Featured Research

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Advancing the science of family medicine

The Department of Family Medicine and Community Health faculty includes experts in patient centered outcomes, mixed methods, qualitative, and community based participatory research methodologies.

The department has ongoing research in areas of cancer screening and prevention, behavioral health, maternal child health, social determinants of health, chronic disease, Asian and cultural medicine, trauma informed care, intimate partner violence, as well as educational research to improve the training of physicians. The department is also committed to conducting research in collaboration with the communities it serves, particularly those that suffer from disparities of health, related to low income and race/ethnic minority status.

Patient-Centered Outcomes Research

About half of adults in the top 5% of healthcare spending are considered medically and socially complex and have unique needs requiring researchers and practitioners to seek ways to improve targeted healthcare delivery for this at-risk population.The PCORI Engagement Award [3988‐TTUP] was a two-year process that brought together multiple stakeholders involved in the care of medically and social complex patients, including patients, providers, community‐based organizations (CBO), health‐system leaders, and policy makers.

The objective of engagement work was to define a research agenda addressing the needs of medically and socially complex patients. We accomplished this through supporting cross-stakeholder communication and using data collection methods including nominal group technique (NGT), individual interviews, and stakeholder meetings to build an improved understanding of the varying perspectives of key stakeholders.The engagement process defined an agreed upon set of health-related conditions felt to be of high priority to multiple stakeholders involved in the care of medically and socially complex patients. The disparities identified in the mediation of barriers and the opportunities for change provide important guidance towards next steps in developing interventions that effectively identify and provide integrated and augmented pathways of care for medically and socially complex patients.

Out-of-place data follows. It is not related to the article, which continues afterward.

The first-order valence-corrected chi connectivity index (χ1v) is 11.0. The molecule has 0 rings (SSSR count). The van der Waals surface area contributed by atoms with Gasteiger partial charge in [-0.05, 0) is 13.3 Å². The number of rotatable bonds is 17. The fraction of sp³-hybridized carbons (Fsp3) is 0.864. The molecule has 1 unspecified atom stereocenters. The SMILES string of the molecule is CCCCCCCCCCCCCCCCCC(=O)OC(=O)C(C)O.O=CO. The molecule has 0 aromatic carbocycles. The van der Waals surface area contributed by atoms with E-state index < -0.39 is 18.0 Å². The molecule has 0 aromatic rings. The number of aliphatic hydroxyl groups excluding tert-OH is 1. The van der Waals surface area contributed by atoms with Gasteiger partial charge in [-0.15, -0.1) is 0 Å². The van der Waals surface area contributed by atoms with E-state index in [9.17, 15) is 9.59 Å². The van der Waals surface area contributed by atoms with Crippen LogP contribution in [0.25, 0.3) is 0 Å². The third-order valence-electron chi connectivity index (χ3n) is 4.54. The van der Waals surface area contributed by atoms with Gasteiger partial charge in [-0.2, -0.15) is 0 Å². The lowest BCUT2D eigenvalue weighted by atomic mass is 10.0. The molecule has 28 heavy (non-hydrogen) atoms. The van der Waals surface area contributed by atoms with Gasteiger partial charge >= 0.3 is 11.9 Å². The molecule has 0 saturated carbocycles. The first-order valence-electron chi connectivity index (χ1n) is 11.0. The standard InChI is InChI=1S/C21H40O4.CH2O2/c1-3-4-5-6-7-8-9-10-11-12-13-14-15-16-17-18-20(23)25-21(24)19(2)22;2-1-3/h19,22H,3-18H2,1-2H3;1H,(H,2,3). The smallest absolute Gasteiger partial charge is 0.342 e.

National Center for Integrated Behavioral Health

The National Center for Integrated Behavioral Health, funded through the Health Services and Research Administration (HRSA), is an innovation hub that tests, develops, and disseminates best practices to improve the quality, accessibility, and effectiveness of treatment for behavioral health and substance use disorders in primary care.

Learn more at ncibh.org

National Institutes of Health HEAL Initiative

The National Institutes of Health (NIH) Helping to End Addiction Long-term Initiative (NIH HEAL Initiative) has awarded Penn Medicine five grants totaling more than $22 million to improve prevention and treatment strategies for opioid use disorder. 

The DFMCH’s Hillary R. Bogner, MD, MSCE, co-leads a team with David Mandell, ScD, Director of the Center for Mental Health, and Kyle Kampman, MD, Director of the Charles O’Brien Center for the Treatment of Addictions, a team that is receiving $11.2 million from the initiative to study the treatment of opioid use disorder and psychiatric disorders in the primary care setting, with a collaborative care model.

Learn more about the initiative

Healthy Library Initiative

The Healthy Library Initiative is a partnership between Penn and Philadelphia’s public library system, in which Penn advisors collaborate with librarians to integrate evidence-based public health programming in a library setting. The community health specialist pilot training addresses issues faced by children and families experiencing trauma, mental health and substance abuse, the health and social needs of immigrants, and homelessness. The training encourages library staff to recognize vulnerable patrons, communicate productively with them, and guide these patrons to appropriate community-based services.

Learn more at healthylibrary.org

Cancer Screening Outreach and Navigation

Colorectal cancer is a leading cause of cancer death in our communities and disproportionally affects African Americans, but disparities can be eliminated by providing equitable access to colorectal cancer screening and treatment. We developed a program that makes screening convenient, accessible and affordable by providing immunochemical screening tests that can be done in the comfort of the home. This innovative program offers a feasible alternative to more invasive procedures, while reducing the frequency of unnecessary colonoscopies and burdensome screening costs.

Featured

Mixed Methods Research Lab (MMRL)

The Department of Family Medicine and Community Health engages the community in ongoing research using the Mixed Methods Research Lab, which provides expertise in novel research methods that are central to community-focused and patient-centered research as well as implementation science. Utilizing conceptual models that draw from the social sciences as well as the life sciences, the Lab uses a trans-disciplinary approach to address correlates of health that disproportionately affect vulnerable groups.

Learn more about the MMRL
researchers at computer